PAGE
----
By April 1988, enough names had cleared for the ward ancestral temple trip to be a reality. Eighteen ward members participated that first time. (Usually, five or six went on the two-hour trip to the St. George Temple.) The Princes were there, including Brother Prince’s mother. She was sealed to her deceased husband, and Mike Prince was sealed to his parents. His mother’s home teacher, Kerby Black, served as proxy for the father. Tom and Tami Bradley and Tom’s mother were some of the others who participated. They completed the ordinances for Brother Bradley’s maternal grandparents. Then his mother was sealed to her parents, along with a brother who had died in infancy.
As news of the experience spread, interest in the project quickened. Sister Halsey was called as stake family history specialist to initiate an effective stake program. Meanwhile, ward members who had not made the April trip began asking for help to get their records ready. In May, Howard and Terri Weisman were called as the ward’s first family history consultants. Howard Weisman, a convert from Judaism, treasures his ancestors’ family histories. He feels a little like the Joseph who was sold into Egypt. Despite rejection from his brothers, Joseph paved the way to preserve his family and, ultimately, all of Israel. Howard Weisman feels that he has gone ahead, as Joseph did, to arrange for the salvation of his own family, who are of the tribe of Benjamin. Within several months of the initial ward ancestral temple day, the Weismans had participated in over 182 ordinances for their own family.
As soon as the Weismans were called, they began visiting with ward members, sitting beside them as the families pored over family records, guiding them in what to do. They also took members to the regional family history center. Terri Weisman says, “Many have gathered information and just need to know how to submit the information or fill in the gaps. We look at our work as missionary work. We teach one-on-one—part-member and less-active families, singles, widows and their children, ward and stake leaders—and we challenge them to pray about what they’re doing.”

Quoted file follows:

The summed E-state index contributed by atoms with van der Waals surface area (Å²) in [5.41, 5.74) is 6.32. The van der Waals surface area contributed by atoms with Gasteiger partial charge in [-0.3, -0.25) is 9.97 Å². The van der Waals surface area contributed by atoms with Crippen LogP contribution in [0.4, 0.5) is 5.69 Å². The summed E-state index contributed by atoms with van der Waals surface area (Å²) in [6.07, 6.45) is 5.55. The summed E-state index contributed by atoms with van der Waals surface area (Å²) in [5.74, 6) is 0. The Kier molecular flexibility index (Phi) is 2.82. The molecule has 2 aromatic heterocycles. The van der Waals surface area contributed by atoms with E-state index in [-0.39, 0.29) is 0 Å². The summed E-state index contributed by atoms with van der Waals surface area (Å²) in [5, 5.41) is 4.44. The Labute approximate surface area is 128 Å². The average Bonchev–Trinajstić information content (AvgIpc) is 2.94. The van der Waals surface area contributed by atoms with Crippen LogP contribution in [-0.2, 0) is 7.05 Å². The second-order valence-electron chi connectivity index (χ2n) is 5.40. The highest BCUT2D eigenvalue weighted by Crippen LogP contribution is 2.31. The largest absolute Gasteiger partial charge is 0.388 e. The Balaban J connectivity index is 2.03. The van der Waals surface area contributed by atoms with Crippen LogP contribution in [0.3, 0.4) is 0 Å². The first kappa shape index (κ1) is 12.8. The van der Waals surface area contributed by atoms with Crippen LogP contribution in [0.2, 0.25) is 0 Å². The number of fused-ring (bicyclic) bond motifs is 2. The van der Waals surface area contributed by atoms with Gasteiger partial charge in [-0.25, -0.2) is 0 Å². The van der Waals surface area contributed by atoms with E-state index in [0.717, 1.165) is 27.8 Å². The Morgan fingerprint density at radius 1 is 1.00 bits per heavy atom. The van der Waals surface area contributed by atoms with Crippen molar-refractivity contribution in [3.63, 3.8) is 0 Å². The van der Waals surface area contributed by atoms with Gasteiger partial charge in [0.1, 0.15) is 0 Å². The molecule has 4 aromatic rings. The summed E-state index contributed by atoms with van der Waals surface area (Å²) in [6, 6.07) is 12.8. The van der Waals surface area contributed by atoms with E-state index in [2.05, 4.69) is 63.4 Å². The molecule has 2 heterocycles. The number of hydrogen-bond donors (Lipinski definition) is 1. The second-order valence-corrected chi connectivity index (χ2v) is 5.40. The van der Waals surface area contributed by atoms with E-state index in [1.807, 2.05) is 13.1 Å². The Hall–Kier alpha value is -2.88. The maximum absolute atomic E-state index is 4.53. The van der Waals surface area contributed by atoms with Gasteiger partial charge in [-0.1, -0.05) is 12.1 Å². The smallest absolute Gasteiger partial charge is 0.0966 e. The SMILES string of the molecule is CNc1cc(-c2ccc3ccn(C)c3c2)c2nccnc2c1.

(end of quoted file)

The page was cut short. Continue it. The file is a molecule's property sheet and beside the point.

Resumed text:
Bishop Halsey noted that “once the ward members became involved, they learned how simple family history work is and how wonderful the rewards are. The program became self-motivating.”
Brother Weisman describes one family who had forty-three ordinances to do: “Brother Prince made assignments for the proxies. Seventeen or eighteen ward members were able to share in a great spiritual experience.” Brother Prince notes that members almost never refuse a request to serve as a proxy. This sharing has created a feeling of family among the ward members.
By the end of 1988, ward members had submitted 1,018 names for work in the St. George Temple. As Sister Weisman points out, “When people do the work for those who are dear to them, they catch the vision.”
For the teenagers of the Augusta Maine Stake, temple activity took on an added dimension, too. Every April for the past several years, during the statewide spring break, the youth had made a three-day trip to the Washington Temple to perform baptisms for the dead. This time, as leaders formulated plans for the April 1988 trip, they urged the young people, with the help of their families, to obtain information on one or more of their ancestors and prepare the records for the temple work themselves. The stake leaders even printed lapel buttons that emphasized the theme of taking an ancestor to the temple.